I don’t know if man can subsist on cocktails and dessert alone. But were I to test that hypothesis I can think of no better place to try than the City Tavern, the new, rustic American spot in the South Loop.
In these times of challenging sweet selections, where dedicated pastry chefs are rare, where a brownie doused in ice cream is often your only hope, City Tavern slings a splendid selection of confection, thanks to the artistry of executive chef Kendal Duque. The cream pie is a custard of the gods flecked with toasted coconut swimming in a moat of thick cat’s meow-inducing cream. The cheesecake is a cloud-light citadel of velvet and its fresh market blueberry drizzle a fruity foil. City Tavern’s mousse, roofed with sugar-lacquered pralines and a sliver of hearty ganache, is a treasure of tiny chocolate bubbles. Creme brulee, redolent with pistachio and the cherry-almond perfume of amaretto is a splendid rebuff of what is most often a tired cliche. The pastry here is so good that even if you are one of those people who says “nothing for me” when the dessert order is placed, you will be the first to pick up that extra spoon the server always brings to stuff yourself silly.
Even the teetotalers among you will not be able to resist the waft of shaved nutmeg floating on an elixir of ginger-infused rum and clarified milk that is the Mrs. O’Leary’s Summer Milk Punch. And once the cow kicks, you will not go gentle into that good night. You will burn through The Improved Holland cocktail and its juniper-scented Genever splashed with the herbal essence of absinthe and the sunny kick of citrus. You will rage, and soon if you have too many of City Tavern’s Fish House Punch, a brown tea of cognac, rum and peach brandy infused with a slab of bright lemon zest, meet the dying of the light.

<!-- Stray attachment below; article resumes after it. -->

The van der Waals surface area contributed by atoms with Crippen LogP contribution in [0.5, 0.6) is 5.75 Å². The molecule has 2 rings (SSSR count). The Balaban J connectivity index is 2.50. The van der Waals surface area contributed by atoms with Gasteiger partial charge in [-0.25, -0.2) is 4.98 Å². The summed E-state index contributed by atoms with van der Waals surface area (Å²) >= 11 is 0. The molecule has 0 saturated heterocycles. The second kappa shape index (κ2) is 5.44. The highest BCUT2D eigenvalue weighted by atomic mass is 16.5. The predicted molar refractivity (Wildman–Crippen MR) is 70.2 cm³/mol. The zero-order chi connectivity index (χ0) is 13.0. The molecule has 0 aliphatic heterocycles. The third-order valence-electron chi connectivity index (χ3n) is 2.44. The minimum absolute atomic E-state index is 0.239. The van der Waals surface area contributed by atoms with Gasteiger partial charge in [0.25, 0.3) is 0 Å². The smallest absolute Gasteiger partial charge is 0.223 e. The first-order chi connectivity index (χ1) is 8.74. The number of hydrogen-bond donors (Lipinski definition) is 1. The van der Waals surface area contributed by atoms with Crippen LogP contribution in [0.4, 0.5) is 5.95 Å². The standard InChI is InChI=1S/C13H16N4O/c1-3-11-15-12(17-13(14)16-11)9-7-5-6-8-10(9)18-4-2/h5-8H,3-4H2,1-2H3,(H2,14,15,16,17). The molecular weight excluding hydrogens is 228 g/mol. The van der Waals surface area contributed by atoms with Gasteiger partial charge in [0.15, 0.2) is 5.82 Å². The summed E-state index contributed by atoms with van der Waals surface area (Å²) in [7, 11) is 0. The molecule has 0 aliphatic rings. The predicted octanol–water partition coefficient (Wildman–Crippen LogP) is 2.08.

But such liquid courage is a necessity to make it through the savory portion of any evening at City Tavern. The duck fat-fried potato chips are soaked with the greasy sheen of deep fryer oil, and the salt-light beef cheeks, though tender, are slicked with the slime of broken-down connective tissue. The shrimp po’ boy is po’ indeed, though the nuggets of tempura-fried shrimp are fairly spectacular, they are bone dry, the would-be wetting remoulade soaked into a pathetic hot dog bun. A friend from New Orleans dining with me declares it an affront to his heritage.
The fish and shellfish pie featuring a gratineed mound of mashed potato looks magnificent, but dig in and the fresh catch — quivering scallops — are ice cold. Accompanying bits of shrimp and salmon are soggy, and the promised lobster sherry sauce tastes like paste.
The aged striploin burger, recently declared “Chicago’s Best” by a prominent local magazine, would indeed hold that title based on the perfect, dripping, grassy, funky patty alone, but the half-melted cheddar slice and dry potato bun on top snap it from such jaws of victory.
These failures are confusing, for Duque was magnificent when he opened Sepia a few years ago in the West Loop. Though he didn’t invent the form, he was one of the early masters of the rustic small plate.
There are still glimmers of Duque’s skill at City Tavern. The ruby-red grapefruit-hued wild salmon is flaky and cooked perfectly rare. It is swaddled in a beautiful blood orange-flavored bearnaise and flanked by verdant stalks of juicy asparagus. A tangle of nicely chewy whole wheat noodles dripping with egg and tossed with mahogany planks of smoked duck meat is a smart fowl-riff on traditional carbonara. But then again, Duque’s flatbread is so burnt at the edges that not even crispy scrims of glorious applewood-smoked bacon can resurrect it.
City Tavern’s servers are so enthusiastic you wonder if they’re overcompensating for the mediocrity of what they’re serving. Our waitress is the consummate professional, quick with a recommendation and never shy to keep us away from what she knows is a sure misstep.
But as good as she is, her vintage gas station attendant-style shirt and arm tattoos are also at odds with her surroundings. City Tavern drips a Southern lawyer charm. With its flocked wallpaper, dark wood wainscoting, lathe turned spindle clad seating, rough-hewn china-holding sideboard and flickering gas-light style lanterns, the dining room is a mash-up of Paul Revere’s Boston and “Gone With the Wind’s” South.
Michael Nagrant is a local free-lance writer. Follow on Twitter @michaelnagrant. E-mail the Sun-Times Dining section at email@example.com with questions and comments.
City tavern ★
1416 S. Michigan(312) 663-1278; citytavernchicago.com
This article first appeared in the Chicago Sun-Times in a different form.